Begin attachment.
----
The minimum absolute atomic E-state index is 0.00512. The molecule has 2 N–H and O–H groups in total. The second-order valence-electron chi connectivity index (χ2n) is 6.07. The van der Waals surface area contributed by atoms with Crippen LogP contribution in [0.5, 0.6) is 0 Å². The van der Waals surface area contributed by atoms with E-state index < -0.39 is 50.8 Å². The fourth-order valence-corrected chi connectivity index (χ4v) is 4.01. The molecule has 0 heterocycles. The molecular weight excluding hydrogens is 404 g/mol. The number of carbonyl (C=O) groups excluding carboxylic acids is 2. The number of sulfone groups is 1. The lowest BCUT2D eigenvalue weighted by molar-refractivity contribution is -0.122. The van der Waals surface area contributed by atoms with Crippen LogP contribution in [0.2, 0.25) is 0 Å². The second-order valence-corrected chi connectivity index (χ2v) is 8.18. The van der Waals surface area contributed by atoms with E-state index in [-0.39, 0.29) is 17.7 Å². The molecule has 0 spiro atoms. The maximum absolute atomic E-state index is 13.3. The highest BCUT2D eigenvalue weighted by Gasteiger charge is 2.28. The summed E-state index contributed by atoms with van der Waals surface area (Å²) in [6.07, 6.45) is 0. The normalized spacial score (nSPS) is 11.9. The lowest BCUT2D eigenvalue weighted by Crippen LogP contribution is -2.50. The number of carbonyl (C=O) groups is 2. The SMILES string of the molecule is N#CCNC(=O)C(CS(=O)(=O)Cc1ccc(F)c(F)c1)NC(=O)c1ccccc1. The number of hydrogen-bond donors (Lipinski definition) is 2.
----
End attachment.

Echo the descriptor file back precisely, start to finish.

The minimum absolute atomic E-state index is 0.00512. The molecule has 2 N–H and O–H groups in total. The second-order valence-electron chi connectivity index (χ2n) is 6.07. The van der Waals surface area contributed by atoms with Crippen LogP contribution in [0.5, 0.6) is 0 Å². The van der Waals surface area contributed by atoms with E-state index < -0.39 is 50.8 Å². The fourth-order valence-corrected chi connectivity index (χ4v) is 4.01. The molecule has 0 heterocycles. The molecular weight excluding hydrogens is 404 g/mol. The number of carbonyl (C=O) groups excluding carboxylic acids is 2. The number of sulfone groups is 1. The lowest BCUT2D eigenvalue weighted by molar-refractivity contribution is -0.122. The van der Waals surface area contributed by atoms with Crippen LogP contribution in [0.2, 0.25) is 0 Å². The second-order valence-corrected chi connectivity index (χ2v) is 8.18. The van der Waals surface area contributed by atoms with E-state index in [-0.39, 0.29) is 17.7 Å². The molecule has 0 spiro atoms. The maximum absolute atomic E-state index is 13.3. The highest BCUT2D eigenvalue weighted by Gasteiger charge is 2.28. The summed E-state index contributed by atoms with van der Waals surface area (Å²) in [6.07, 6.45) is 0. The normalized spacial score (nSPS) is 11.9. The lowest BCUT2D eigenvalue weighted by Crippen LogP contribution is -2.50. The number of carbonyl (C=O) groups is 2. The SMILES string of the molecule is N#CCNC(=O)C(CS(=O)(=O)Cc1ccc(F)c(F)c1)NC(=O)c1ccccc1. The number of hydrogen-bond donors (Lipinski definition) is 2.